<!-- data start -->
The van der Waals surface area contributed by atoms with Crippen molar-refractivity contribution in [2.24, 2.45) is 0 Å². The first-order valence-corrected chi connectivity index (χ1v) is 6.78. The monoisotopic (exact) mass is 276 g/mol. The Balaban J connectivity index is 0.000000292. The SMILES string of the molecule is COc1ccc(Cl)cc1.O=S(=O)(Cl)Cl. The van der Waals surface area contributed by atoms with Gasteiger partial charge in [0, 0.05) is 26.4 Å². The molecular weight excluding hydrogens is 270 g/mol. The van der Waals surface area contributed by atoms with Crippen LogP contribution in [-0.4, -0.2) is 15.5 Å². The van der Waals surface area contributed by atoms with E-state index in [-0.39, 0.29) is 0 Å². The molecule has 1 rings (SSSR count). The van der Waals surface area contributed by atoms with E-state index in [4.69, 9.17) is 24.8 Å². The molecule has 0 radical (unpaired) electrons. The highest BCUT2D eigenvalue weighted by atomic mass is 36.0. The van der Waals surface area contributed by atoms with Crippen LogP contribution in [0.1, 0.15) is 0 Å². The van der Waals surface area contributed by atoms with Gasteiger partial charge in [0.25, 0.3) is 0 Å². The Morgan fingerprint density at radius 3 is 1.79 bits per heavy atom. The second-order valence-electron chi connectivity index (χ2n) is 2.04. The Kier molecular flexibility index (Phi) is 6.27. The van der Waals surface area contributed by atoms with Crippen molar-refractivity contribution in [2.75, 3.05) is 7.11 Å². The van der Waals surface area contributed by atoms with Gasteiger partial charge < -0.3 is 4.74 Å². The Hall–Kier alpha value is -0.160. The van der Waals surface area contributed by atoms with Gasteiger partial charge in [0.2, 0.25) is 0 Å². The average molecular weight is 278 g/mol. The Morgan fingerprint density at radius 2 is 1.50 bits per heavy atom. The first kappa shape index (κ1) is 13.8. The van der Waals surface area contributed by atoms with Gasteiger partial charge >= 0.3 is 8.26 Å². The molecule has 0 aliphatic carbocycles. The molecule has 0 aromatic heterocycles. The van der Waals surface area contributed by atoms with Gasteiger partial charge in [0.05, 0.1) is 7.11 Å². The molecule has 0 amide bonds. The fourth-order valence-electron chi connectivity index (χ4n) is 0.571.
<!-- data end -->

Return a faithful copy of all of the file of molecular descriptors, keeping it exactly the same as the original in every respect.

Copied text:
The van der Waals surface area contributed by atoms with Crippen molar-refractivity contribution in [2.24, 2.45) is 0 Å². The first-order valence-corrected chi connectivity index (χ1v) is 6.78. The monoisotopic (exact) mass is 276 g/mol. The Balaban J connectivity index is 0.000000292. The SMILES string of the molecule is COc1ccc(Cl)cc1.O=S(=O)(Cl)Cl. The van der Waals surface area contributed by atoms with Gasteiger partial charge in [0, 0.05) is 26.4 Å². The molecular weight excluding hydrogens is 270 g/mol. The van der Waals surface area contributed by atoms with Crippen LogP contribution in [-0.4, -0.2) is 15.5 Å². The van der Waals surface area contributed by atoms with E-state index in [-0.39, 0.29) is 0 Å². The molecule has 1 rings (SSSR count). The van der Waals surface area contributed by atoms with E-state index in [4.69, 9.17) is 24.8 Å². The molecule has 0 radical (unpaired) electrons. The highest BCUT2D eigenvalue weighted by atomic mass is 36.0. The van der Waals surface area contributed by atoms with Crippen LogP contribution in [0.1, 0.15) is 0 Å². The van der Waals surface area contributed by atoms with Gasteiger partial charge in [0.25, 0.3) is 0 Å². The Morgan fingerprint density at radius 3 is 1.79 bits per heavy atom. The second-order valence-electron chi connectivity index (χ2n) is 2.04. The Kier molecular flexibility index (Phi) is 6.27. The van der Waals surface area contributed by atoms with Crippen molar-refractivity contribution in [2.75, 3.05) is 7.11 Å². The van der Waals surface area contributed by atoms with Gasteiger partial charge < -0.3 is 4.74 Å². The Hall–Kier alpha value is -0.160. The van der Waals surface area contributed by atoms with Gasteiger partial charge in [0.2, 0.25) is 0 Å². The average molecular weight is 278 g/mol. The Morgan fingerprint density at radius 2 is 1.50 bits per heavy atom. The first kappa shape index (κ1) is 13.8. The van der Waals surface area contributed by atoms with Gasteiger partial charge >= 0.3 is 8.26 Å². The molecule has 0 aliphatic carbocycles. The molecule has 0 aromatic heterocycles. The van der Waals surface area contributed by atoms with Gasteiger partial charge in [0.05, 0.1) is 7.11 Å². The molecule has 0 amide bonds. The fourth-order valence-electron chi connectivity index (χ4n) is 0.571.